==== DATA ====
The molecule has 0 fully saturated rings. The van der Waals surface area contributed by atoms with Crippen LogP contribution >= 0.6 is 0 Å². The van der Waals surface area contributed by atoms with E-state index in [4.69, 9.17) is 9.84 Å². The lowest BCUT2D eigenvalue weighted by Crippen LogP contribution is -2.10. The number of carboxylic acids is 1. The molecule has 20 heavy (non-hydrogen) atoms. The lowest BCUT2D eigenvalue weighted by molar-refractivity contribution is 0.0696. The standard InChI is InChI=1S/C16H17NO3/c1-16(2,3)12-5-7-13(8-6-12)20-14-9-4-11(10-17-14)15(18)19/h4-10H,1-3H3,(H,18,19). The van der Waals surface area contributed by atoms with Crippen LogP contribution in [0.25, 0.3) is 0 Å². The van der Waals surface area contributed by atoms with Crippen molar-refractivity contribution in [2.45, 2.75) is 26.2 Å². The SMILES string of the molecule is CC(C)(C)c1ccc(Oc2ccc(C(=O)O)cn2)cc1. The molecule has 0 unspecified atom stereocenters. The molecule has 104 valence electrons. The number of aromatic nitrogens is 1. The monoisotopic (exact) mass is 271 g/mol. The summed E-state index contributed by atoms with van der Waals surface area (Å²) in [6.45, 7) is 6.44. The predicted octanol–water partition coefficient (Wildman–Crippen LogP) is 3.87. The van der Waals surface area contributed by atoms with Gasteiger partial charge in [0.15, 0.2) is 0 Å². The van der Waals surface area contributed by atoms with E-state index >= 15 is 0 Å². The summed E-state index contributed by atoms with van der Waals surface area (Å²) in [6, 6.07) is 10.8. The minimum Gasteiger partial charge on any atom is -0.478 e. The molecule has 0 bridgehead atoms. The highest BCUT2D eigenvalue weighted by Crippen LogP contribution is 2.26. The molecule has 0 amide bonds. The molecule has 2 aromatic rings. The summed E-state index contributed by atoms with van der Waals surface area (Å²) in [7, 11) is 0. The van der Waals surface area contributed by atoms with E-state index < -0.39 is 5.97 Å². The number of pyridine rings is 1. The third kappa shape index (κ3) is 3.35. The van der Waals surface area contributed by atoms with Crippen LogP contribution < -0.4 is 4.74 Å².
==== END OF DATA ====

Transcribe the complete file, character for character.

The molecule has 0 fully saturated rings. The van der Waals surface area contributed by atoms with Crippen LogP contribution >= 0.6 is 0 Å². The van der Waals surface area contributed by atoms with E-state index in [4.69, 9.17) is 9.84 Å². The lowest BCUT2D eigenvalue weighted by Crippen LogP contribution is -2.10. The number of carboxylic acids is 1. The molecule has 20 heavy (non-hydrogen) atoms. The lowest BCUT2D eigenvalue weighted by molar-refractivity contribution is 0.0696. The standard InChI is InChI=1S/C16H17NO3/c1-16(2,3)12-5-7-13(8-6-12)20-14-9-4-11(10-17-14)15(18)19/h4-10H,1-3H3,(H,18,19). The van der Waals surface area contributed by atoms with Crippen LogP contribution in [0.25, 0.3) is 0 Å². The van der Waals surface area contributed by atoms with Crippen molar-refractivity contribution in [2.45, 2.75) is 26.2 Å². The SMILES string of the molecule is CC(C)(C)c1ccc(Oc2ccc(C(=O)O)cn2)cc1. The molecule has 0 unspecified atom stereocenters. The molecule has 104 valence electrons. The number of aromatic nitrogens is 1. The monoisotopic (exact) mass is 271 g/mol. The summed E-state index contributed by atoms with van der Waals surface area (Å²) in [6.45, 7) is 6.44. The predicted octanol–water partition coefficient (Wildman–Crippen LogP) is 3.87. The van der Waals surface area contributed by atoms with Gasteiger partial charge in [0.15, 0.2) is 0 Å². The van der Waals surface area contributed by atoms with E-state index >= 15 is 0 Å². The summed E-state index contributed by atoms with van der Waals surface area (Å²) in [6, 6.07) is 10.8. The minimum Gasteiger partial charge on any atom is -0.478 e. The molecule has 0 bridgehead atoms. The highest BCUT2D eigenvalue weighted by Crippen LogP contribution is 2.26. The molecule has 0 amide bonds. The molecule has 2 aromatic rings. The summed E-state index contributed by atoms with van der Waals surface area (Å²) in [7, 11) is 0. The van der Waals surface area contributed by atoms with E-state index < -0.39 is 5.97 Å². The number of pyridine rings is 1. The third kappa shape index (κ3) is 3.35. The van der Waals surface area contributed by atoms with Crippen LogP contribution < -0.4 is 4.74 Å².